Cover Crops in Baltimore County

Farmers May Apply Commercial Fertilizer to Small Grains as of February 15

News Release Maryland Department of Natural Resources

ANNAPOLIS, MD– The Maryland Department of Agriculture today announced that farmers who planted small grains for harvest last fall may “top dress” these crops with commercial fertilizer beginning February 15, as long as ground conditions remain favorable and in accordance with their nutrient management plans. The determination follows Maryland’s nutrient management regulations and is based on research conducted by University of Maryland plant experts. As a reminder, manuremay notbe applied to fields until March 1.

Each year, University of Maryland researchers examine soil temperatures and crop growth over the winter to estimate when small grains will emerge from dormancy. According to data collected by University researchers, commercial fertilizer may be safely applied to small grains beginning February 15. At this time, these plants will have absorbed all available nutrients in the soil and will require additional nutrients to keep growing. The University cautions farmers, however, to check individual field conditions and avoid running heavy equipment across saturated soils.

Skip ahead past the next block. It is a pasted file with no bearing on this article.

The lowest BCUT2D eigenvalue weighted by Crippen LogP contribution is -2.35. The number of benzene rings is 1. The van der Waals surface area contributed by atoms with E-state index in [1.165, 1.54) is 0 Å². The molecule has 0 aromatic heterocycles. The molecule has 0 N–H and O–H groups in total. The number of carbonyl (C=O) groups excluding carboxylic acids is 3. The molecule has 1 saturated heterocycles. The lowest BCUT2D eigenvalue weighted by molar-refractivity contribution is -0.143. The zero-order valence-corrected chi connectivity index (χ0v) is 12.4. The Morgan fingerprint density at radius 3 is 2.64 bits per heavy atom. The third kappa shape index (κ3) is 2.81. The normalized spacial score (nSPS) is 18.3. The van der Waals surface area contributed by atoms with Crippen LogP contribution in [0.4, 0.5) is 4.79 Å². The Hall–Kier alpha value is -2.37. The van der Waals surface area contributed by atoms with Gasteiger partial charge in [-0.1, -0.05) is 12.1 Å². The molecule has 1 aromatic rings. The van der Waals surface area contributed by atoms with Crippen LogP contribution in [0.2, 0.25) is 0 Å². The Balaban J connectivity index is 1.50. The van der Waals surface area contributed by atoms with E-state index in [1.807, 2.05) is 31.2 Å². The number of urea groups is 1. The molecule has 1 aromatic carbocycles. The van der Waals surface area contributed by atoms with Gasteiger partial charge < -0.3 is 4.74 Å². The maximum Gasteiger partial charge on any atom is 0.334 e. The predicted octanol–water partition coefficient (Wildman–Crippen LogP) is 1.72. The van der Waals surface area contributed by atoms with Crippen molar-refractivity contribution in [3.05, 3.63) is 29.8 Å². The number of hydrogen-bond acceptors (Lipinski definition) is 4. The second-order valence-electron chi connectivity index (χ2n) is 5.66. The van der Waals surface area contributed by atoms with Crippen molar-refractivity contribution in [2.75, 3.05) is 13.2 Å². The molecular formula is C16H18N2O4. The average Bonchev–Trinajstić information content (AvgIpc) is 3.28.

The University recommends split applications of spring nitrogen with the first application occurring on or soon after February 15 and the second application when the crops begin to joint.

For additional information on Maryland’s nutrient application requirements, contact the department’s Nutrient Management Program at 410-841-5959. Farmers with fields that are not suitable for harvest should contact their crop insurance agent for guidance.

David M. Higgins II

David M. Higgins was born in Baltimore and grew up in Southern Maryland. He has had a passion for journalism since high school. After spending many years in the Hospitality Industry he began working in Digital Marketing, eventually leading him back to his passion. David started The Southern Maryland Chronicle in December 2017 and has grown it to become the #1 news source in Southern Maryland.

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